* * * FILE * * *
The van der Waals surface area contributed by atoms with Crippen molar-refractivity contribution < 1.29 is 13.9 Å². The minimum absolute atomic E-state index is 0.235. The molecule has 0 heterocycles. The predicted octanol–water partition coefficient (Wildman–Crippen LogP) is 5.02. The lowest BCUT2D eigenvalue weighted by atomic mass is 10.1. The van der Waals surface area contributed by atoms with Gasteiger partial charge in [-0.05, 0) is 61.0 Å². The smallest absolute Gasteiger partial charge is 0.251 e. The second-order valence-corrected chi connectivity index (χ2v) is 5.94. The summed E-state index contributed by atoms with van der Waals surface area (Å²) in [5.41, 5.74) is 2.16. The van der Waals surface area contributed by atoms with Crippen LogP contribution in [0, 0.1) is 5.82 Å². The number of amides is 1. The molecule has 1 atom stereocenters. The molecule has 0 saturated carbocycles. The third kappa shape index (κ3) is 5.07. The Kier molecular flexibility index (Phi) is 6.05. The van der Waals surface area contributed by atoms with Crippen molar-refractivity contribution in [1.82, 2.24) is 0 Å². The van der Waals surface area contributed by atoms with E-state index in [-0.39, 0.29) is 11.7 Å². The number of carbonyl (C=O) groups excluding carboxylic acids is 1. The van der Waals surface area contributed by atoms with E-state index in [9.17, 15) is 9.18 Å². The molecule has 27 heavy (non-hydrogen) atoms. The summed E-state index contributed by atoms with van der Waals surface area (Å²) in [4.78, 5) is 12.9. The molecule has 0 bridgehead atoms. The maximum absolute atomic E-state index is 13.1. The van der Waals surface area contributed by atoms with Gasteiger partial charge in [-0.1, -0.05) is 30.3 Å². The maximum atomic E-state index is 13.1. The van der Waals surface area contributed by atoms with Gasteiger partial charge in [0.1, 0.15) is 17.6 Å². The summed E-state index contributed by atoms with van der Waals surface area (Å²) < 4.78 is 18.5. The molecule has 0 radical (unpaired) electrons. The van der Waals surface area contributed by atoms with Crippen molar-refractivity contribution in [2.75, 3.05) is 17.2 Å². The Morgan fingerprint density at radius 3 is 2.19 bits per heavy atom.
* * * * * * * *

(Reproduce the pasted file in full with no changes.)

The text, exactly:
The van der Waals surface area contributed by atoms with Crippen molar-refractivity contribution < 1.29 is 13.9 Å². The minimum absolute atomic E-state index is 0.235. The molecule has 0 heterocycles. The predicted octanol–water partition coefficient (Wildman–Crippen LogP) is 5.02. The lowest BCUT2D eigenvalue weighted by atomic mass is 10.1. The van der Waals surface area contributed by atoms with Gasteiger partial charge in [-0.05, 0) is 61.0 Å². The smallest absolute Gasteiger partial charge is 0.251 e. The second-order valence-corrected chi connectivity index (χ2v) is 5.94. The summed E-state index contributed by atoms with van der Waals surface area (Å²) in [5.41, 5.74) is 2.16. The van der Waals surface area contributed by atoms with Crippen LogP contribution in [0, 0.1) is 5.82 Å². The number of amides is 1. The molecule has 1 atom stereocenters. The molecule has 0 saturated carbocycles. The third kappa shape index (κ3) is 5.07. The Kier molecular flexibility index (Phi) is 6.05. The van der Waals surface area contributed by atoms with Crippen molar-refractivity contribution in [1.82, 2.24) is 0 Å². The van der Waals surface area contributed by atoms with E-state index in [-0.39, 0.29) is 11.7 Å². The number of carbonyl (C=O) groups excluding carboxylic acids is 1. The van der Waals surface area contributed by atoms with E-state index in [9.17, 15) is 9.18 Å². The molecule has 27 heavy (non-hydrogen) atoms. The summed E-state index contributed by atoms with van der Waals surface area (Å²) in [4.78, 5) is 12.9. The molecule has 0 bridgehead atoms. The maximum absolute atomic E-state index is 13.1. The van der Waals surface area contributed by atoms with Gasteiger partial charge in [-0.1, -0.05) is 30.3 Å². The maximum atomic E-state index is 13.1. The van der Waals surface area contributed by atoms with Gasteiger partial charge in [0.1, 0.15) is 17.6 Å². The summed E-state index contributed by atoms with van der Waals surface area (Å²) < 4.78 is 18.5. The molecule has 0 radical (unpaired) electrons. The van der Waals surface area contributed by atoms with Crippen molar-refractivity contribution in [2.75, 3.05) is 17.2 Å². The Morgan fingerprint density at radius 3 is 2.19 bits per heavy atom.